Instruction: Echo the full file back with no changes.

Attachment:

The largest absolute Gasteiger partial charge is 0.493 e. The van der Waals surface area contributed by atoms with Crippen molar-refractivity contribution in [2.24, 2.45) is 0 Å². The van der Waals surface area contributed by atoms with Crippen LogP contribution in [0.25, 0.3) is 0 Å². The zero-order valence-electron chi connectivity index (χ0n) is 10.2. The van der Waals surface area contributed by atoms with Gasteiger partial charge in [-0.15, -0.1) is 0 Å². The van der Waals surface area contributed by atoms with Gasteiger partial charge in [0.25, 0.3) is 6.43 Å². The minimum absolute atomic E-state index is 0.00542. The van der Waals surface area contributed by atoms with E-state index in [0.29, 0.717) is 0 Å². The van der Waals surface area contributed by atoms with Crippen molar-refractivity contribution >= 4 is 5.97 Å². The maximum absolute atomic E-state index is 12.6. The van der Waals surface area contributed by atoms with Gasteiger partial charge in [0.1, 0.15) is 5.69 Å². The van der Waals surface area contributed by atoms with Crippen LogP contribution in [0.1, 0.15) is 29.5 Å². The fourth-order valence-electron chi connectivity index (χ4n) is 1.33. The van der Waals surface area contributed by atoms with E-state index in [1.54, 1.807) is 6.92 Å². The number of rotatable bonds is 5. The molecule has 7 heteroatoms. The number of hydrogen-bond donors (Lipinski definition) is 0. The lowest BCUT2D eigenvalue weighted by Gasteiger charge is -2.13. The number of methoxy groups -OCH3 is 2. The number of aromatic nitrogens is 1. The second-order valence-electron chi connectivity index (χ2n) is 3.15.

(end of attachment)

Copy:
The largest absolute Gasteiger partial charge is 0.493 e. The van der Waals surface area contributed by atoms with Crippen molar-refractivity contribution in [2.24, 2.45) is 0 Å². The van der Waals surface area contributed by atoms with Crippen LogP contribution in [0.25, 0.3) is 0 Å². The zero-order valence-electron chi connectivity index (χ0n) is 10.2. The van der Waals surface area contributed by atoms with Gasteiger partial charge in [-0.15, -0.1) is 0 Å². The van der Waals surface area contributed by atoms with Gasteiger partial charge in [0.25, 0.3) is 6.43 Å². The minimum absolute atomic E-state index is 0.00542. The van der Waals surface area contributed by atoms with E-state index in [0.29, 0.717) is 0 Å². The van der Waals surface area contributed by atoms with Crippen molar-refractivity contribution >= 4 is 5.97 Å². The maximum absolute atomic E-state index is 12.6. The van der Waals surface area contributed by atoms with Gasteiger partial charge in [0.1, 0.15) is 5.69 Å². The van der Waals surface area contributed by atoms with Crippen LogP contribution in [0.1, 0.15) is 29.5 Å². The fourth-order valence-electron chi connectivity index (χ4n) is 1.33. The van der Waals surface area contributed by atoms with E-state index in [1.54, 1.807) is 6.92 Å². The number of rotatable bonds is 5. The molecule has 7 heteroatoms. The number of hydrogen-bond donors (Lipinski definition) is 0. The lowest BCUT2D eigenvalue weighted by Gasteiger charge is -2.13. The number of methoxy groups -OCH3 is 2. The number of aromatic nitrogens is 1. The second-order valence-electron chi connectivity index (χ2n) is 3.15.